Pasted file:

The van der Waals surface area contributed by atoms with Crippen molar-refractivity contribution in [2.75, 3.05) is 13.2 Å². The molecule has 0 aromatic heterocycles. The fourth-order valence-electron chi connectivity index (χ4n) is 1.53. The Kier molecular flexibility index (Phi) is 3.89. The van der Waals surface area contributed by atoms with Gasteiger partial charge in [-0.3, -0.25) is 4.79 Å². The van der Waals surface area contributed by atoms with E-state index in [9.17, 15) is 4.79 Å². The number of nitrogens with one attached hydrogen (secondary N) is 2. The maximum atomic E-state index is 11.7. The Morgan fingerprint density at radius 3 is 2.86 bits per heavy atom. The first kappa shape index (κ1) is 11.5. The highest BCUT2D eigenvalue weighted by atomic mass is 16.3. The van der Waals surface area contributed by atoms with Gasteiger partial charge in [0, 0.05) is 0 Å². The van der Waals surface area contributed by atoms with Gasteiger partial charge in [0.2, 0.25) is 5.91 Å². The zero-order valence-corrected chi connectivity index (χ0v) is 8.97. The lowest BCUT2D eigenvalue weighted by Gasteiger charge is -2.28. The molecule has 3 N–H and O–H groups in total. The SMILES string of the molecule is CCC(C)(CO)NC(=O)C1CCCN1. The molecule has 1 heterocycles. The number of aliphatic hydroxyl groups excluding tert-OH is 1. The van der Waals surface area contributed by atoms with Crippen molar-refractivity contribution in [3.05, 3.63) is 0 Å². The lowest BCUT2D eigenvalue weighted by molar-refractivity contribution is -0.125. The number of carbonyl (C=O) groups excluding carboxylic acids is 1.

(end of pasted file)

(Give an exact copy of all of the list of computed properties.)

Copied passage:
The van der Waals surface area contributed by atoms with Crippen molar-refractivity contribution in [2.75, 3.05) is 13.2 Å². The molecule has 0 aromatic heterocycles. The fourth-order valence-electron chi connectivity index (χ4n) is 1.53. The Kier molecular flexibility index (Phi) is 3.89. The van der Waals surface area contributed by atoms with Gasteiger partial charge in [-0.3, -0.25) is 4.79 Å². The van der Waals surface area contributed by atoms with E-state index in [9.17, 15) is 4.79 Å². The number of nitrogens with one attached hydrogen (secondary N) is 2. The maximum atomic E-state index is 11.7. The Morgan fingerprint density at radius 3 is 2.86 bits per heavy atom. The first kappa shape index (κ1) is 11.5. The highest BCUT2D eigenvalue weighted by atomic mass is 16.3. The van der Waals surface area contributed by atoms with Gasteiger partial charge in [0, 0.05) is 0 Å². The van der Waals surface area contributed by atoms with Gasteiger partial charge in [0.2, 0.25) is 5.91 Å². The zero-order valence-corrected chi connectivity index (χ0v) is 8.97. The lowest BCUT2D eigenvalue weighted by Gasteiger charge is -2.28. The molecule has 3 N–H and O–H groups in total. The SMILES string of the molecule is CCC(C)(CO)NC(=O)C1CCCN1. The molecule has 1 heterocycles. The number of aliphatic hydroxyl groups excluding tert-OH is 1. The van der Waals surface area contributed by atoms with Crippen molar-refractivity contribution in [3.05, 3.63) is 0 Å². The lowest BCUT2D eigenvalue weighted by molar-refractivity contribution is -0.125. The number of carbonyl (C=O) groups excluding carboxylic acids is 1.